American Journal of Respiratory Cell and Molecular Biology vol:28 issue:1 pages:42-50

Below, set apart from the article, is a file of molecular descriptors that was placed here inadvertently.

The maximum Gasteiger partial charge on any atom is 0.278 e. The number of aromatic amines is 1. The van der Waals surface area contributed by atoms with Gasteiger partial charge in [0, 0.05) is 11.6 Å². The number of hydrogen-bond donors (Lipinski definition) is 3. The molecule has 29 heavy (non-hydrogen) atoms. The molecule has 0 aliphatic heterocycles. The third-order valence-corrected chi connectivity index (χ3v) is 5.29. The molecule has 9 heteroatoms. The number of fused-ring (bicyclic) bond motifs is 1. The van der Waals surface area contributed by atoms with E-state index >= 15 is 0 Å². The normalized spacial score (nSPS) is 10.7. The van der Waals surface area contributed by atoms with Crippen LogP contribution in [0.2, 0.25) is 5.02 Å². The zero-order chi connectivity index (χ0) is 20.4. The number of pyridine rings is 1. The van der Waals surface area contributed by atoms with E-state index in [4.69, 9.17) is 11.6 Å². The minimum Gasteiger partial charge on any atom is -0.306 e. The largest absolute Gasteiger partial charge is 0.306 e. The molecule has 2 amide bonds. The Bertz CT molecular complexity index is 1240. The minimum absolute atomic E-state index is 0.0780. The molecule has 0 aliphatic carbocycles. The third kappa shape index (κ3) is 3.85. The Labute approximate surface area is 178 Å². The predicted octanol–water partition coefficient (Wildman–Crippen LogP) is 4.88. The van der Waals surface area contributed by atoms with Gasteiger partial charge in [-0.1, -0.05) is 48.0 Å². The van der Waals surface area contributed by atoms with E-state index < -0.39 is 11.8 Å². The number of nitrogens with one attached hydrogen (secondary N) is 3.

Interleukin (IL)-17 is produced by activated memory CD4(+) cells and induces cytokines and chemokines that stimulate neutrophil generation and recruitment. Here, we investigated the involvement of IL-17 in the bronchial influx of neutrophils in experimental allergic asthma. Inhalation of nebulized ovalbumin (OVA) by sensitized mice with bronchial eosinophilic inflammation resulting from chronic OVA exposure induced early IL-17 mRNA expression in inflamed lung tissue, concomitant with a prominent bronchial neutrophilic influx. Anti-IL-17 monoclonal antibodies (mAb) injected before allergen inhalation strongly reduced bronchial neutrophilic influx, in a manner equally as potent as the anti-inflammatory dexamethasone. Remarkably, anti-IL-17 mAb significantly enhanced IL-5 levels in both BAL fluid and serum, and aggravated allergen-induced bronchial eosinophilia. In another series of experiments, anti-IL-17 mAb were given repeatedly during the inhalatory challenge phase with OVA of sensitized mice. This treatment regimen abated bronchial neutrophilia in parallel with reduction of bone marrow and blood neutrophilia. In addition, anti-IL-17 mAb treatment elevated eosinophil counts in the bone marrow and bronchial IL-5 production, without alteration of allergen-induced bronchial hyperresponsiveness. In summary, our results demonstrate that IL-17 expression in airways is upregulated upon allergen inhalation, and constitutes the link between allergen-induced T cell activation and neutrophilic influx. Because neutrophils may be important in airway remodeling in chronic severe asthma, targeting IL-17 may hold therapeutic potential in human asthma.